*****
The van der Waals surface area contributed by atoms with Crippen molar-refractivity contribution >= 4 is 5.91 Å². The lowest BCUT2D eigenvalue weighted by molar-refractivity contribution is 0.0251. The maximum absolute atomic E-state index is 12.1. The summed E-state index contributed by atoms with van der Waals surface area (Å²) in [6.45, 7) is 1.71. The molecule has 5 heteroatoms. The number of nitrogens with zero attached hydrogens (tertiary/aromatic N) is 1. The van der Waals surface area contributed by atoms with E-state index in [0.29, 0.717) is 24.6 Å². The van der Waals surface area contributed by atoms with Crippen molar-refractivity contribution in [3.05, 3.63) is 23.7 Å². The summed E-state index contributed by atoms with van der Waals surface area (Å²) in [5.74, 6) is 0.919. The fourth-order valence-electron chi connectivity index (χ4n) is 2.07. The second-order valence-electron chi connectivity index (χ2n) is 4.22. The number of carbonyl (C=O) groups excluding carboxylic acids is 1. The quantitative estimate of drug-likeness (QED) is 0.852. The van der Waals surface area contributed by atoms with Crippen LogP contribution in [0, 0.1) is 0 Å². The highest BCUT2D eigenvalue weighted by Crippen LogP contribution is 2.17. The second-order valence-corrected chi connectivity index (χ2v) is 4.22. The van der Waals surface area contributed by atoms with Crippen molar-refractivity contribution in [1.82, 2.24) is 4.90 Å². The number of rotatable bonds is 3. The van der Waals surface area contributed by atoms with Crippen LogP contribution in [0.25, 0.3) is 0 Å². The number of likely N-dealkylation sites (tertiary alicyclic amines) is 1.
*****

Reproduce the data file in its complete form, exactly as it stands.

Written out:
The van der Waals surface area contributed by atoms with Crippen molar-refractivity contribution >= 4 is 5.91 Å². The lowest BCUT2D eigenvalue weighted by molar-refractivity contribution is 0.0251. The maximum absolute atomic E-state index is 12.1. The summed E-state index contributed by atoms with van der Waals surface area (Å²) in [6.45, 7) is 1.71. The molecule has 5 heteroatoms. The number of nitrogens with zero attached hydrogens (tertiary/aromatic N) is 1. The van der Waals surface area contributed by atoms with E-state index in [0.29, 0.717) is 24.6 Å². The van der Waals surface area contributed by atoms with Crippen molar-refractivity contribution in [3.05, 3.63) is 23.7 Å². The summed E-state index contributed by atoms with van der Waals surface area (Å²) in [5.74, 6) is 0.919. The fourth-order valence-electron chi connectivity index (χ4n) is 2.07. The second-order valence-electron chi connectivity index (χ2n) is 4.22. The number of carbonyl (C=O) groups excluding carboxylic acids is 1. The quantitative estimate of drug-likeness (QED) is 0.852. The van der Waals surface area contributed by atoms with Crippen LogP contribution in [0, 0.1) is 0 Å². The highest BCUT2D eigenvalue weighted by Crippen LogP contribution is 2.17. The second-order valence-corrected chi connectivity index (χ2v) is 4.22. The van der Waals surface area contributed by atoms with Crippen molar-refractivity contribution in [1.82, 2.24) is 4.90 Å². The number of rotatable bonds is 3. The van der Waals surface area contributed by atoms with Crippen LogP contribution in [0.25, 0.3) is 0 Å². The number of likely N-dealkylation sites (tertiary alicyclic amines) is 1.